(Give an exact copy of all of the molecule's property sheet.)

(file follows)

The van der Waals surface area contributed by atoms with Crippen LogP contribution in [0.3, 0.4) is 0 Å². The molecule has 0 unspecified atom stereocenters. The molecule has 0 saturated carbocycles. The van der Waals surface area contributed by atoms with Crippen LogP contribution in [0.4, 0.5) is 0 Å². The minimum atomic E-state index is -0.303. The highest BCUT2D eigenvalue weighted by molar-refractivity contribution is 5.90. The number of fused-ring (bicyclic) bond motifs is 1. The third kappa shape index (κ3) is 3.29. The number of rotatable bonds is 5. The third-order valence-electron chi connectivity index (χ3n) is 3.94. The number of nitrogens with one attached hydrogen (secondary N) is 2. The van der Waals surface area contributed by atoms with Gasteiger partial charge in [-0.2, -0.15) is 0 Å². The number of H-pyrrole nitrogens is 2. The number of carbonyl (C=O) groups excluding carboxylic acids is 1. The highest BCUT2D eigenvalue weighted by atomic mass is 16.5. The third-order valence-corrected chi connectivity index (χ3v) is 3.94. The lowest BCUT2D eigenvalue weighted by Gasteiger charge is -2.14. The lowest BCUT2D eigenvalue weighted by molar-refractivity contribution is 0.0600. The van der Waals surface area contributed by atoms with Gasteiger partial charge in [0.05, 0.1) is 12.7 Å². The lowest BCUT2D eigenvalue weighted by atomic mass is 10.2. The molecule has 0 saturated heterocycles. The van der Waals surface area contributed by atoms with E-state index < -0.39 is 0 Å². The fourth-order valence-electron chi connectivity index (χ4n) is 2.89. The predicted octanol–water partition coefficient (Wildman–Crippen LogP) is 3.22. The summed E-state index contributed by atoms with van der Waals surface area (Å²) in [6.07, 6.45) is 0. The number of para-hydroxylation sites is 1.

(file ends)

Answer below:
The van der Waals surface area contributed by atoms with Crippen LogP contribution in [0.3, 0.4) is 0 Å². The molecule has 0 unspecified atom stereocenters. The molecule has 0 saturated carbocycles. The van der Waals surface area contributed by atoms with Crippen LogP contribution in [0.4, 0.5) is 0 Å². The minimum atomic E-state index is -0.303. The highest BCUT2D eigenvalue weighted by molar-refractivity contribution is 5.90. The number of fused-ring (bicyclic) bond motifs is 1. The third kappa shape index (κ3) is 3.29. The number of rotatable bonds is 5. The third-order valence-electron chi connectivity index (χ3n) is 3.94. The number of nitrogens with one attached hydrogen (secondary N) is 2. The van der Waals surface area contributed by atoms with Gasteiger partial charge in [-0.2, -0.15) is 0 Å². The number of H-pyrrole nitrogens is 2. The number of carbonyl (C=O) groups excluding carboxylic acids is 1. The highest BCUT2D eigenvalue weighted by atomic mass is 16.5. The third-order valence-corrected chi connectivity index (χ3v) is 3.94. The lowest BCUT2D eigenvalue weighted by Gasteiger charge is -2.14. The lowest BCUT2D eigenvalue weighted by molar-refractivity contribution is 0.0600. The van der Waals surface area contributed by atoms with Gasteiger partial charge in [0.05, 0.1) is 12.7 Å². The lowest BCUT2D eigenvalue weighted by atomic mass is 10.2. The molecule has 0 saturated heterocycles. The van der Waals surface area contributed by atoms with E-state index < -0.39 is 0 Å². The fourth-order valence-electron chi connectivity index (χ4n) is 2.89. The predicted octanol–water partition coefficient (Wildman–Crippen LogP) is 3.22. The summed E-state index contributed by atoms with van der Waals surface area (Å²) in [6.07, 6.45) is 0. The number of para-hydroxylation sites is 1.